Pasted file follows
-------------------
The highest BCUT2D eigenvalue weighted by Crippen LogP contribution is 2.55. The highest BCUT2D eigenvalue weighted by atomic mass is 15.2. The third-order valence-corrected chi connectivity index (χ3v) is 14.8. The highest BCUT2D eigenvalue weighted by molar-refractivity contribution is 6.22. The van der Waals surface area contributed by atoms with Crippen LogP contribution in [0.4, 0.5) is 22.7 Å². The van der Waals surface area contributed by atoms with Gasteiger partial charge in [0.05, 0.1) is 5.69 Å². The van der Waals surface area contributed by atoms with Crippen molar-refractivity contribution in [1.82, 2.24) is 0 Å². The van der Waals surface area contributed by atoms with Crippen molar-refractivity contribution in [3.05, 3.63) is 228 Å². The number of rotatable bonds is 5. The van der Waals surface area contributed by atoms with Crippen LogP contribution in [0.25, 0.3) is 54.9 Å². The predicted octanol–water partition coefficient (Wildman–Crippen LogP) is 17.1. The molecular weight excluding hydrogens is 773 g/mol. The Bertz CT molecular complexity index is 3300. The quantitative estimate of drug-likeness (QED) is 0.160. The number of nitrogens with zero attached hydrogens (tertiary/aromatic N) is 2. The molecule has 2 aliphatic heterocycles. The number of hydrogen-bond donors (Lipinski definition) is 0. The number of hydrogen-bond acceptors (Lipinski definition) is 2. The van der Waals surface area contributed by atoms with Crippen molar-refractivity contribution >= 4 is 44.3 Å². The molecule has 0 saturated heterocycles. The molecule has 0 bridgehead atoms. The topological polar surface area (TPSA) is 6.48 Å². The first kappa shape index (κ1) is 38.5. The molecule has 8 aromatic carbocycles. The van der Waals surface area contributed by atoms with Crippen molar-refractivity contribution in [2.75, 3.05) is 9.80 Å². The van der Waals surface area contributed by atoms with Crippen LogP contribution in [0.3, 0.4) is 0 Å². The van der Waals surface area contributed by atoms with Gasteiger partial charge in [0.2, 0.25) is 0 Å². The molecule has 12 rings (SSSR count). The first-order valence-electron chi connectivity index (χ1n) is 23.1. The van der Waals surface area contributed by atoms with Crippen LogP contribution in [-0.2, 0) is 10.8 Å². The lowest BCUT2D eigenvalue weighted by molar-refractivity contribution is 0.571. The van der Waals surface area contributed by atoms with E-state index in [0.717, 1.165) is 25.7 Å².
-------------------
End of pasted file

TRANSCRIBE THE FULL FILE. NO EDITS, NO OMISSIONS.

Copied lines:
The highest BCUT2D eigenvalue weighted by Crippen LogP contribution is 2.55. The highest BCUT2D eigenvalue weighted by atomic mass is 15.2. The third-order valence-corrected chi connectivity index (χ3v) is 14.8. The highest BCUT2D eigenvalue weighted by molar-refractivity contribution is 6.22. The van der Waals surface area contributed by atoms with Crippen LogP contribution in [0.4, 0.5) is 22.7 Å². The van der Waals surface area contributed by atoms with Gasteiger partial charge in [0.05, 0.1) is 5.69 Å². The van der Waals surface area contributed by atoms with Crippen molar-refractivity contribution in [1.82, 2.24) is 0 Å². The van der Waals surface area contributed by atoms with Crippen molar-refractivity contribution in [3.05, 3.63) is 228 Å². The number of rotatable bonds is 5. The van der Waals surface area contributed by atoms with Crippen LogP contribution in [0.25, 0.3) is 54.9 Å². The predicted octanol–water partition coefficient (Wildman–Crippen LogP) is 17.1. The molecular weight excluding hydrogens is 773 g/mol. The Bertz CT molecular complexity index is 3300. The quantitative estimate of drug-likeness (QED) is 0.160. The number of nitrogens with zero attached hydrogens (tertiary/aromatic N) is 2. The molecule has 2 aliphatic heterocycles. The number of hydrogen-bond donors (Lipinski definition) is 0. The number of hydrogen-bond acceptors (Lipinski definition) is 2. The van der Waals surface area contributed by atoms with Crippen molar-refractivity contribution >= 4 is 44.3 Å². The molecule has 0 saturated heterocycles. The molecule has 0 bridgehead atoms. The topological polar surface area (TPSA) is 6.48 Å². The first kappa shape index (κ1) is 38.5. The molecule has 8 aromatic carbocycles. The van der Waals surface area contributed by atoms with Crippen molar-refractivity contribution in [2.75, 3.05) is 9.80 Å². The van der Waals surface area contributed by atoms with Crippen LogP contribution in [0.3, 0.4) is 0 Å². The van der Waals surface area contributed by atoms with Gasteiger partial charge in [0.2, 0.25) is 0 Å². The molecule has 12 rings (SSSR count). The first-order valence-electron chi connectivity index (χ1n) is 23.1. The van der Waals surface area contributed by atoms with Crippen LogP contribution in [-0.2, 0) is 10.8 Å². The lowest BCUT2D eigenvalue weighted by molar-refractivity contribution is 0.571. The van der Waals surface area contributed by atoms with E-state index in [0.717, 1.165) is 25.7 Å².